The ATEA project comprised a series of seven activities designed to investigate how to present technology-enhanced (TE) items to students with vision and motor disabilities. Qualitative guidance from experts was supplemented with feedback from teachers and students prior to testing alternative item formats with students.
Initial Expert Review, Spring 2013
Experts consisted of teachers of students with vision and motor disabilities, some of whom were blind or experienced low vision themselves, an occupational therapist, and a parent of a child with these challenges. Experts examined prototypes of a variety of TE assessment tasks obtained from public websites or prepared by CETE. Reviewers identified barriers to accessibility and provided the first recommendations on how to overcome those barriers and improve accessibility.
Teacher Panels, Fall 2013
Panels held in five ATEA consortium states included teachers of students with vision and motor disabilities, occupational therapists, special education administrators, and state department of education staff. Many panelists were braille readers who appraised the initial adaptation of TE items into braille. Teachers reviewed original and altered TE assessment items and tasks in multiple formats, providing guidance on the project’s initial progress toward reducing obstacles to accessibility.
Cognitive Labs, Fall 2013
Individual cognitive labs were conducted in three states with students in grades 3 through high school. Participants included students with vision and motor disabilities who participated in alternate, modified, and general assessments. Students critiqued assessment tasks online with and without oral presentation and screen magnification, in paper-and-pencil and large print formats, and in braille.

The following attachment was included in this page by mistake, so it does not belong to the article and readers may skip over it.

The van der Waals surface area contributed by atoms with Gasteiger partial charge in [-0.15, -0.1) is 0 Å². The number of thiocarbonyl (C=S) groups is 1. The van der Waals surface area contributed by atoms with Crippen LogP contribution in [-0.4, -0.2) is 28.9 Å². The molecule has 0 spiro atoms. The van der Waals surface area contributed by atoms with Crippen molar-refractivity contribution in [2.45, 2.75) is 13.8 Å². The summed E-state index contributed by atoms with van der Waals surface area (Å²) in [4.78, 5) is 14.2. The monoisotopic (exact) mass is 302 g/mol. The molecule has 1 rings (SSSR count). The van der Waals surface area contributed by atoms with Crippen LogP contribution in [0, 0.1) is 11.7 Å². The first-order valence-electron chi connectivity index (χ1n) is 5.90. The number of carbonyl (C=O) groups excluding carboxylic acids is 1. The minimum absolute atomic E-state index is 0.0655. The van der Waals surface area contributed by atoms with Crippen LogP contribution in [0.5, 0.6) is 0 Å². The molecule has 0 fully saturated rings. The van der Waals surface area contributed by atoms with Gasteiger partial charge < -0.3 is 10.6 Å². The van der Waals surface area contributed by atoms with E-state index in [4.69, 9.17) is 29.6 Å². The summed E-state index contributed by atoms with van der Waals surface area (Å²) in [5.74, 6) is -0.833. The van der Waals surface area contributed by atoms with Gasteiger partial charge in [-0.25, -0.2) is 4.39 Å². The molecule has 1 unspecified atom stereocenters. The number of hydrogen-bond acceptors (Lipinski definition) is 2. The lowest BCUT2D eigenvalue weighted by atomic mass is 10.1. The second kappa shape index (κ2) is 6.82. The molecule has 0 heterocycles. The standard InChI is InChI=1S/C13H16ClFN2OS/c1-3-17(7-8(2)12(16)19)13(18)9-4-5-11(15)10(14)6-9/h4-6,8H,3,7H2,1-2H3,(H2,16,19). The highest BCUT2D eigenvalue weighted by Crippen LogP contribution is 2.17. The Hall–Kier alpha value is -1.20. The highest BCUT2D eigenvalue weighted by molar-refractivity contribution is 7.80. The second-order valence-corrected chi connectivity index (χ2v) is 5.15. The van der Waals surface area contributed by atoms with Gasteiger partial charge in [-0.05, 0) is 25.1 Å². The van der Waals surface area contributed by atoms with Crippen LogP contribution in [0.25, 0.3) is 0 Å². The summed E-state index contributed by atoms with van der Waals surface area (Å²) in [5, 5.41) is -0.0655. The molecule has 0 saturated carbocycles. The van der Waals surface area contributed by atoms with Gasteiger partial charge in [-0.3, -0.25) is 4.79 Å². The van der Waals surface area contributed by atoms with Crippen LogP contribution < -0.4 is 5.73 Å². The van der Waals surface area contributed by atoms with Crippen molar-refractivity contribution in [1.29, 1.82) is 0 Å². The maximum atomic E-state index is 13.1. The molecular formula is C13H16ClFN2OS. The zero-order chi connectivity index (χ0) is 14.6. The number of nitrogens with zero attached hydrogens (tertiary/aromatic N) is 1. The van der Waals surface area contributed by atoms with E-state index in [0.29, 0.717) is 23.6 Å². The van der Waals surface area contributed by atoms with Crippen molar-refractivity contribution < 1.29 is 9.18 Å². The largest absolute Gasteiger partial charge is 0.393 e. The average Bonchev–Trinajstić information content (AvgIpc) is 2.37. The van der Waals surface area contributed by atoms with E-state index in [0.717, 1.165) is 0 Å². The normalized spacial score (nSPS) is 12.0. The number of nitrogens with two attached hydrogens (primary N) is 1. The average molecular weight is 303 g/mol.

Student Survey, Fall 2014 and Spring 2015
A survey of student characteristics solicited information from teachers of students with vision or motor impairments who had participated in large-scale field tests or small-scale item tryouts. Teachers reported on 66 students from 11 states in grades 3–12. Detailed information about students included disability categories, instructional accommodations, and use of assistive technology for sensory and motor disabilities.
Large-Scale Field Tests, Spring 2014
Tryouts of matched pairs of TE items in original and altered formats designed to enhance accessibility were embedded in large-scale field tests given to a general population of students in grades 3 to high school. These field tests provided an opportunity to compare identical item content in different formats for students who did not experience vision or motor disabilities and did not use accommodations. Results provided evidence that altering the layout or format of a TE item to reduce presentation and response barriers maintained item difficulty and construct measurement.
Small-Scale Item Tryouts, Fall 2014
Additional item tryouts sampled small groups of students with vision and motor disabilities in grades 3 to high school in 10 states. TE items were adapted for presentation on paper and pencil and braille test forms to match the altered formats validated by the large-scale field tests. While these item tryouts provided qualitative evidence that accessibility had been achieved, sample sizes were too small for quantitative comparison with matched samples of students who did not experience vision and motor disabilities.
Final Expert Review, Fall 2014 and Spring 2015
Expert reviewers critiqued the final products of the ATEA project and offered further guidance and advice on the next steps in this ongoing mission.